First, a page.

After 30 Years, Roberto Clemente is Still Home for Us

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After 30 Years, Roberto Clemente is Still Home for Us

Team 12 web story pic 3.18.16Seven Roberto Clemente alumni from Roberto Clemente Community Academy’s JROTC program returned home after 30 years to once again walk the halls they crossed as teenagers between classes, pass along their life’s lessons to our current JROTC Cadets and to remember a fallen cadet who gave his all in the service of his nation. Two traveled from as far away as Florida and Wisconsin, and all took time off from work to spend the day with 150 cadets.

In attendance were Mr. Larry Trice, class of 1985, Investigator for Peoples Gas, Alicia Gonzales, class of 1989, Gateway Technical College, Juan Fontanez, class of 1987, Auto Zone Manager, SFC (Ret) Jose Fabre, class of 1986, JROTC Instructor Liberty HS, Kissimmee Florida, Susane Rosado, class of 1988, Office Manager, Maria Herrera, class of 1988, Executive Assistant and Robert Rojas, class of 1988, Assistant Director of Information Technology.  Little did they imagine 30 years ago that a life-long bond was formed in their JROTC classrooms and drill hall.  Each had their own unique story to tell, but all shared a common thread.  All shared the importance of education and leadership, to always have a plan, to never let life’s hurdles stop you from seeing your dreams become your reality, and to never give up on yourself.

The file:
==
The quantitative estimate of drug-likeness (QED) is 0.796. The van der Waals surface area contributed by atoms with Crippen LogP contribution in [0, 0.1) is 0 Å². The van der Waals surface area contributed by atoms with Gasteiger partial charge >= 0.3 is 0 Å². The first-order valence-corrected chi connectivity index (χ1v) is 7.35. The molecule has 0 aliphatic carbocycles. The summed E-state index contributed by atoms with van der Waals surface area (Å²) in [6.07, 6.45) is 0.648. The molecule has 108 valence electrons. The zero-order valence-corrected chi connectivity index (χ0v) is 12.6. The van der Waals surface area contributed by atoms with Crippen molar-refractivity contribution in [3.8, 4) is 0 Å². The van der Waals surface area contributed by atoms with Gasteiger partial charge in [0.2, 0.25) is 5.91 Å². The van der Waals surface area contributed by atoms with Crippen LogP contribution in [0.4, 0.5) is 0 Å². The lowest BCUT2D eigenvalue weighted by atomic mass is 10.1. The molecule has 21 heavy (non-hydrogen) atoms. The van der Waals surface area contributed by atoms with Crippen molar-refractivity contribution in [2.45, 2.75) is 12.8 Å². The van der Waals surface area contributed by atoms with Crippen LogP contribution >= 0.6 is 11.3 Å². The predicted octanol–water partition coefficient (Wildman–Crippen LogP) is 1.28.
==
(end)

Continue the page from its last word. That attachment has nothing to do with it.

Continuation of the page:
It’s been 30 years for some of the alumni, but they all said it seems just like yesterday. Although their paths in life have taken them in many directions and miles apart, Mr. Larry Trice told the cadets, “This is home for us.”

As the last bell rang, these seven stood in silence, laid a wreath, and paid tribute to a fellow Clemente JROTC Cadet. Army Staff Sgt. Oscar D. Vargas Medina, 32  (class of 1989) assigned to the 84th Engineer Battalion, 25th Infantry Division (Light) Schofield Barracks, Honolulu, Hawaii, died May 1 2004 when his convoy was attacked in Amarah, Iraq while he served  his nation.

CW3 Silver stated, “JROTC is not a recruiting tool for the military. We teach leadership, citizenship, selfless-service, personal responsibility, patriotism and stress higher education.  Each of our cadets are special in their own way.  Staff Sgt. Medina is an example of a cadet who followed a path less traveled.”